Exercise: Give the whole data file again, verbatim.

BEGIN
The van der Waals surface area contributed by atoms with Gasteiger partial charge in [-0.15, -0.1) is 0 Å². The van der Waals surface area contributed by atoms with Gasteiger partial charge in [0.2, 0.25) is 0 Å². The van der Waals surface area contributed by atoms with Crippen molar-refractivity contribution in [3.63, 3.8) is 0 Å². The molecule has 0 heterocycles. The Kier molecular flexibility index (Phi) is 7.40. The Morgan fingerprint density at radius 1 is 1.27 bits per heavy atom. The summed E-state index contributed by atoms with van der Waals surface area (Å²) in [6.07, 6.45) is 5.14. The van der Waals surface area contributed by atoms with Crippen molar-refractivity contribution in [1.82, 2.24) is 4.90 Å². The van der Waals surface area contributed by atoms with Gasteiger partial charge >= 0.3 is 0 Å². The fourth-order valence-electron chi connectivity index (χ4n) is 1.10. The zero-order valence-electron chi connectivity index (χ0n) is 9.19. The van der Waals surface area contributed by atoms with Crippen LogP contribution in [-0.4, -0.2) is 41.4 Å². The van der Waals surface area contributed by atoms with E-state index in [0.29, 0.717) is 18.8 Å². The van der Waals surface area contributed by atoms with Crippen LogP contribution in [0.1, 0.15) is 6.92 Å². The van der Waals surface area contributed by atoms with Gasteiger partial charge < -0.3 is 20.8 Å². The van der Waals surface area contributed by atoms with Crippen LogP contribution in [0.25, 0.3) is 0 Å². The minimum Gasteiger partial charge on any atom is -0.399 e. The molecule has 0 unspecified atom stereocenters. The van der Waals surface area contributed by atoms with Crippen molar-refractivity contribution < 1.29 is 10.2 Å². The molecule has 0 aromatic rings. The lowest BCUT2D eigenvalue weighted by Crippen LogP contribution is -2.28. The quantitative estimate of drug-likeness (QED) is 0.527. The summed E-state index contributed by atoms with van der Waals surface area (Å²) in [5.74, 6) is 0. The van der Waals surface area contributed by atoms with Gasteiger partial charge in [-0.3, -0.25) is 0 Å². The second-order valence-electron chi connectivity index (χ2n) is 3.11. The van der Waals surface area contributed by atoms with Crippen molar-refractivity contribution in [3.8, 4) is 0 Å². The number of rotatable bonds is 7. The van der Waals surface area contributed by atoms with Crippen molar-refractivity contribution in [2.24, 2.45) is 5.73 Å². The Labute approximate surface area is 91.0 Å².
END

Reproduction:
The van der Waals surface area contributed by atoms with Gasteiger partial charge in [-0.15, -0.1) is 0 Å². The van der Waals surface area contributed by atoms with Gasteiger partial charge in [0.2, 0.25) is 0 Å². The van der Waals surface area contributed by atoms with Crippen molar-refractivity contribution in [3.63, 3.8) is 0 Å². The molecule has 0 heterocycles. The Kier molecular flexibility index (Phi) is 7.40. The Morgan fingerprint density at radius 1 is 1.27 bits per heavy atom. The summed E-state index contributed by atoms with van der Waals surface area (Å²) in [6.07, 6.45) is 5.14. The van der Waals surface area contributed by atoms with Crippen molar-refractivity contribution in [1.82, 2.24) is 4.90 Å². The van der Waals surface area contributed by atoms with Gasteiger partial charge >= 0.3 is 0 Å². The fourth-order valence-electron chi connectivity index (χ4n) is 1.10. The zero-order valence-electron chi connectivity index (χ0n) is 9.19. The van der Waals surface area contributed by atoms with Crippen LogP contribution in [-0.4, -0.2) is 41.4 Å². The van der Waals surface area contributed by atoms with E-state index in [0.29, 0.717) is 18.8 Å². The van der Waals surface area contributed by atoms with Crippen LogP contribution in [0.1, 0.15) is 6.92 Å². The van der Waals surface area contributed by atoms with Gasteiger partial charge < -0.3 is 20.8 Å². The van der Waals surface area contributed by atoms with Crippen LogP contribution in [0.25, 0.3) is 0 Å². The minimum Gasteiger partial charge on any atom is -0.399 e. The molecule has 0 unspecified atom stereocenters. The van der Waals surface area contributed by atoms with Crippen molar-refractivity contribution < 1.29 is 10.2 Å². The molecule has 0 aromatic rings. The lowest BCUT2D eigenvalue weighted by Crippen LogP contribution is -2.28. The quantitative estimate of drug-likeness (QED) is 0.527. The summed E-state index contributed by atoms with van der Waals surface area (Å²) in [5.74, 6) is 0. The van der Waals surface area contributed by atoms with Gasteiger partial charge in [-0.3, -0.25) is 0 Å². The second-order valence-electron chi connectivity index (χ2n) is 3.11. The van der Waals surface area contributed by atoms with Crippen molar-refractivity contribution in [3.8, 4) is 0 Å². The number of rotatable bonds is 7. The van der Waals surface area contributed by atoms with Crippen molar-refractivity contribution in [2.24, 2.45) is 5.73 Å². The Labute approximate surface area is 91.0 Å².